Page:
There are times when we turn our desktops off – vacation, extended down-time – and laptops especially are prone to being turned off for lengthy periods of time. In my case maybe two or three weeks at a time. The first thing I do when I return is turn the computer on, immediately check my emails and maybe browse the internet for some product or service or go to some interesting site I just heard about. Then…..almost as an afterthought, I click on my Bitdefender icon only to discover that my system is vulnerable because the last update was two weeks ago! Crap! I click on “update” and hope for the best after having been exposed to whatever for an hour. Big note!!! It's not just internet, it's email as well!!!

What’s missing – and I can only speak to Bitdefender but I also have experience with Kaspersky – is a flashing red alert that pops up immediately after the computer is turned on after having been off for maybe 24-48 hours, saying “ALERT. VIRUS PROTECTION NOT UPDATED. DO NOT OPEN BROWSER OR EMAIL UNTIL UPDATED. UPDATE IS BEGINNING.”

Anyway, hope all that is helpful.


My System SpecsSystem Spec
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12 Sep 2018   #2
mrjimphelps

Linux Mint 18.2 xfce 64-bit (VMWare host) / Windows 8.1 Pro 32-bit (VMWare guest)
 
 

First of all, you are not stupid. However, you are not a geek, so there is no way for you to have a good understanding of these issues. The bad people know that, and that's how they are able to hijack your computer.

Very few non-geeks have clean computers (i.e. clean from viruses). My wife is a rare exception. When I first met her a few years ago, I checked her laptop and found that it was as clean as a whistle - not a bit of malware of any kind. She is very careful about what she clicks on, and more importantly, about who she lets use her computer.

The first thing that you should have done when you began to suspect malware was to unplug your computer from the internet. I am guessing that you are connected with an Ethernet cable; therefore a simple unplugging of the cable would have prevented additional infection or other nefarious online activity. If you use a wireless connection, then turning off your router would have killed the connection.

At this point, the best way to proceed is to get a pre-Windows scanning program, that is, a program which loads before Windows has a chance to load. These types of programs have a much better chance of finding and eradicating malware which is buried deep in Windows. One example of a pre-Windows scanning program is the free Windows Defender Offline (WDO) program. Get a blank CD or DVD, go to a clean computer, and then go to the following website:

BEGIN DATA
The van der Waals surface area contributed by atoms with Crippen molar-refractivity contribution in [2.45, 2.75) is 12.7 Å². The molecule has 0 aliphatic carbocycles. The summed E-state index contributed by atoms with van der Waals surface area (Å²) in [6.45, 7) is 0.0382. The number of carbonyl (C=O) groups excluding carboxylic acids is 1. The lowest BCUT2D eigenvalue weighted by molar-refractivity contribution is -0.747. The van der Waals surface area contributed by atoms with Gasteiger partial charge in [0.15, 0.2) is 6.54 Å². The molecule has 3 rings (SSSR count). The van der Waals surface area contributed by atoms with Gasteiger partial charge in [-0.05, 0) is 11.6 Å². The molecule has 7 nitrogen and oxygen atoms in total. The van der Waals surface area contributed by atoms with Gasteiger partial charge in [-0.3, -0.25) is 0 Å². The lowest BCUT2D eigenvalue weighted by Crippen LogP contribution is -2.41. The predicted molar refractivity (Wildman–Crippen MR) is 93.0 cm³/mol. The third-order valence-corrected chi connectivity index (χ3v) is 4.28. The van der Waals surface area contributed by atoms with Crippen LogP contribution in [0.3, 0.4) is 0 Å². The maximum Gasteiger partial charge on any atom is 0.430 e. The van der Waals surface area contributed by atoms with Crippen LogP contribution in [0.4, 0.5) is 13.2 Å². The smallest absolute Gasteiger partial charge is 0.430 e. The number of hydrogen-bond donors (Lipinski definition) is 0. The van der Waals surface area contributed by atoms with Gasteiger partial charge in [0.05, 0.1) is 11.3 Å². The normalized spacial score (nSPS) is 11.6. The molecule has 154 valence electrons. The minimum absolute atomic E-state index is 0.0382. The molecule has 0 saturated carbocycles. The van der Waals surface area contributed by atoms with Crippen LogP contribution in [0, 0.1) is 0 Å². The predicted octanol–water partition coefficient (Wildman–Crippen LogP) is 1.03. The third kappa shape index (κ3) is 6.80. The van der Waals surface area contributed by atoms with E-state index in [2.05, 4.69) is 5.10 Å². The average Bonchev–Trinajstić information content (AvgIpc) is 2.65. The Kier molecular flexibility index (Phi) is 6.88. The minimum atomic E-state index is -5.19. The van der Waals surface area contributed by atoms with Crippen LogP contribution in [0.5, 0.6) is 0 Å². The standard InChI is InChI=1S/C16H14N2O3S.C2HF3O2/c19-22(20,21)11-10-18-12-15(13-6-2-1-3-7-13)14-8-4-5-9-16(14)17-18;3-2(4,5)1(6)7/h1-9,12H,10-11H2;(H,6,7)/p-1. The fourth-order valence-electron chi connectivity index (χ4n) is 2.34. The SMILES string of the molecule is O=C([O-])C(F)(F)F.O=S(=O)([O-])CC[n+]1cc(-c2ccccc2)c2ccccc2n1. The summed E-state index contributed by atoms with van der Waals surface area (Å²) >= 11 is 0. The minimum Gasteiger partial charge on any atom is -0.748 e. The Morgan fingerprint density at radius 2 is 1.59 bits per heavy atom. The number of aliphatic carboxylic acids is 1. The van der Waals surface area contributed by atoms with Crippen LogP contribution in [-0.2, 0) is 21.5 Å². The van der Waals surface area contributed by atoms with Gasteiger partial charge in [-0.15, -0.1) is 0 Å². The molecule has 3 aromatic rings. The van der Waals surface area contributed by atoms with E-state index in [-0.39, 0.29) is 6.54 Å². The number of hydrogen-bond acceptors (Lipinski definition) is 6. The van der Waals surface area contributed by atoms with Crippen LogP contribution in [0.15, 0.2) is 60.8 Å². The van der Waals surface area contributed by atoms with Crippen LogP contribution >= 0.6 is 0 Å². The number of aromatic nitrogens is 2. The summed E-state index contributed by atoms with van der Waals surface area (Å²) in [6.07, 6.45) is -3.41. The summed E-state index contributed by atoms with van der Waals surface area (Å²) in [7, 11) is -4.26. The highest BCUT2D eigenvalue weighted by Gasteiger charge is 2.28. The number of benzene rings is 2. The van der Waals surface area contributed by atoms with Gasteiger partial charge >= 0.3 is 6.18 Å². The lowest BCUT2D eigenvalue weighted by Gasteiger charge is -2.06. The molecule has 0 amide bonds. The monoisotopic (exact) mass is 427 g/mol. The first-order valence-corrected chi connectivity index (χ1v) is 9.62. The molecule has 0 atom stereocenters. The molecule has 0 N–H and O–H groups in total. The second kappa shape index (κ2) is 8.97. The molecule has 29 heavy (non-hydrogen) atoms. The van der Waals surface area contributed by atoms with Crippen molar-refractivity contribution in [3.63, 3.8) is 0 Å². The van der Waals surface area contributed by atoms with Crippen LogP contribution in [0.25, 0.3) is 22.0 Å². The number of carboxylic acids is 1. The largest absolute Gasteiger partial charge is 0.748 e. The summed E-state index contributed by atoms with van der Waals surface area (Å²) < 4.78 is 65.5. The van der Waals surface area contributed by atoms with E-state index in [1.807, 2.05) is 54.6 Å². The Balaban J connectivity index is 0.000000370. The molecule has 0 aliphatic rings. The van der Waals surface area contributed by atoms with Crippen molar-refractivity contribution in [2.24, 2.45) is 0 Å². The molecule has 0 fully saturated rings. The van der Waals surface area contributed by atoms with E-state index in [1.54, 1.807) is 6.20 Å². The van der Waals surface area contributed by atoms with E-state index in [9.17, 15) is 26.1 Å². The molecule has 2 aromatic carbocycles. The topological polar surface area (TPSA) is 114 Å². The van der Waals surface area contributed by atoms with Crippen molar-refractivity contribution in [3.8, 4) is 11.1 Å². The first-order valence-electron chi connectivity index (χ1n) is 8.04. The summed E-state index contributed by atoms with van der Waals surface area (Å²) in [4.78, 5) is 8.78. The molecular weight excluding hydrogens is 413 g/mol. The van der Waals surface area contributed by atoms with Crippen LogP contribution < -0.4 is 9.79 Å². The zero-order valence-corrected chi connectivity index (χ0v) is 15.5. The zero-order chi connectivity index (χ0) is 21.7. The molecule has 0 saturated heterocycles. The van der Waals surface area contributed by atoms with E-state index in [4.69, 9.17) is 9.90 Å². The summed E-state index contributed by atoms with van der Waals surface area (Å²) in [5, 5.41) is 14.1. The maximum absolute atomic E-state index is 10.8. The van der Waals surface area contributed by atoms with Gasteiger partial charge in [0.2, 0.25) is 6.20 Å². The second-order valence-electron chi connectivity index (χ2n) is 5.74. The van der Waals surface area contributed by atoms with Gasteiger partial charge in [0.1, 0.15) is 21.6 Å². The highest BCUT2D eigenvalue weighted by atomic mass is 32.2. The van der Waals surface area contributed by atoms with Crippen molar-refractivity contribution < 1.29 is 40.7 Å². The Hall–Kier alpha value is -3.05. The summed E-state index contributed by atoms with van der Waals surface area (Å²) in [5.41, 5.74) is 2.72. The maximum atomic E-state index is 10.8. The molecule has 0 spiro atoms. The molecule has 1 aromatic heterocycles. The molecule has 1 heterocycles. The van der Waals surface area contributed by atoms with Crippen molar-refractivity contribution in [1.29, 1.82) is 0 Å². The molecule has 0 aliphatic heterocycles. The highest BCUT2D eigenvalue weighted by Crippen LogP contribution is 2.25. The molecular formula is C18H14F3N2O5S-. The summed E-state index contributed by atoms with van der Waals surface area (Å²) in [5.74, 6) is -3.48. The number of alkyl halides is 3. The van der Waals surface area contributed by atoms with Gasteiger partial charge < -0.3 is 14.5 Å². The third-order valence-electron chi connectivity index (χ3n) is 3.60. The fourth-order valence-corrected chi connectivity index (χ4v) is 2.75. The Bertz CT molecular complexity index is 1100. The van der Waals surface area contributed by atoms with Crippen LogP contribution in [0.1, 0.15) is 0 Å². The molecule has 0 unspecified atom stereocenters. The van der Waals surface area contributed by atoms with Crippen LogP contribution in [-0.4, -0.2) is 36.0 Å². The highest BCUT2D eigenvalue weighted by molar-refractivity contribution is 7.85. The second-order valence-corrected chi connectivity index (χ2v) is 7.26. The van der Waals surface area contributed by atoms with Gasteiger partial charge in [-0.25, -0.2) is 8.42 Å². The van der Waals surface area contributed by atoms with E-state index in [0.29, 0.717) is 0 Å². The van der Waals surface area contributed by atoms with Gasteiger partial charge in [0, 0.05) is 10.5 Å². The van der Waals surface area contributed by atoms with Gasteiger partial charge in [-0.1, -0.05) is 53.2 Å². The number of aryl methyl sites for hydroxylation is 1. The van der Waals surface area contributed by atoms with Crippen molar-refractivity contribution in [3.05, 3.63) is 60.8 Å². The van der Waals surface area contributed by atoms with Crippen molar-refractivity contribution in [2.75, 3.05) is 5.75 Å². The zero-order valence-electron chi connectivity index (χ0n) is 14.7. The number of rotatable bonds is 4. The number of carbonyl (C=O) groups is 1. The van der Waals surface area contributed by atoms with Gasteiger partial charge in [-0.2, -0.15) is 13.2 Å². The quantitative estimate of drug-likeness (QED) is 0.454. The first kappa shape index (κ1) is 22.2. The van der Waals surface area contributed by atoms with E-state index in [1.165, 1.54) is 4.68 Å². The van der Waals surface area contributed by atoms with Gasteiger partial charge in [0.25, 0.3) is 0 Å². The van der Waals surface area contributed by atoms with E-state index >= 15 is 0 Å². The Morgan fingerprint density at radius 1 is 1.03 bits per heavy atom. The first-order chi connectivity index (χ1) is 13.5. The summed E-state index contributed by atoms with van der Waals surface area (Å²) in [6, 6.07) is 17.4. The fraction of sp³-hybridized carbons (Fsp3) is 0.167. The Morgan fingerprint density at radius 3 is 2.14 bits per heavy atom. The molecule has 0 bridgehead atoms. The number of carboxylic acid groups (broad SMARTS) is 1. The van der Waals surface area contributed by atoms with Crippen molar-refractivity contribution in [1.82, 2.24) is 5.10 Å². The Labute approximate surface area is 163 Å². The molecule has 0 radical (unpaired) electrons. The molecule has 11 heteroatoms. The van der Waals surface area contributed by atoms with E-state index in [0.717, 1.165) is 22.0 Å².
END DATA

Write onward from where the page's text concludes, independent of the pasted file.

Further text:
"Access Denied"

(I don't know why it says Access Denied. It is a Microsoft site.)

Scroll to the bottom of the page, then click on the appropriate link for your version of Windows (32-bit or 64-bit). Follow the instructions to create the WDO disk.

Boot the infected computer with the disk you just created, and run a full scan. It will take a long time to run, so be patient. I have had good results with Windows Defender Offline - it has found and eradicated malware that I couldn't get rid of any other way.

Once you have done a full scan with WDO, do another full scan, this time with another antivirus program. For example, you could go to trendmicro.com and download Housecall, a free offline virus scanner. Trend Micro is a highly rated program, so this would be a good one to run. Housecall is not a pre-Windows scanner; it runs inside of Windows.

The above may not fix everything, but it will be a good start.

Good luck.
My System SpecsSystem Spec
12 Sep 2018   #3
Snick

Win 10 x64, Linux Lite, Win 7 x64, BlackArch, Kali, VMWare Workstation Player, OpenVPN
 
 

Peruse my recommended AV’s, malware scanner, adware scanner, pup scanners
Avast Free this is what I use, Anti-virus.
BitDefender Free Edition don’t use but highly recommend
Malwarebytes Premium (it’s a free 30-day trial) If you utilize the free trial, it includes MB anti-exploit & MB anti-ransomware & will remove the standalone versions that you can obtain and install through the below links.
Malwarebytes Free this is what I use, one of the best all-around scanners, period.
BitDefender free, don’t use, but highly recommend, there is also a paid version.
SuperAntiSpyware free, this is what I use, there is also a paid version that runs real-time.
ADWCleaner Malwarebytes recently purchased from Tools.lib, available on both websites
HitmanProx32 scan is free, and one time trial virus removal, you can use Revo Uninstaller
to remove it and trial cookies if it finds malware to remove, then you can use the trial again.
HitmanProx64 scan is free, and one time trial virus removal, you can use Revo Uninstaller to remove it and trial cookies if it finds malware to remove, then you can use the trial again.
Malwarebytes Anti-Exploit this is what I use, real-time exploit protection, drive-bys, ssl injection, etc.
Malwarebytes Anti-Ransomware this is what I use, real-time ransomware protection.
TDSSkiller this is what I use, rootkit scanner.
VirusTotal online multi-AV scanner. If you download the app, it adds entry to right-click context menu. You can right-click on the file you wish to scan, and a couple clicks sends the file to them for analysis

I also run Firefox Quantum with add-ons: Disconnect (you have to install this first for it to work correctly), Cookie AutoDelete, uBlock Origin, Disable HTML5 AutoPlay, & HTTPS Everywhere.

Nic
My System SpecsSystem Spec
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 Recovering from a Virus - some advice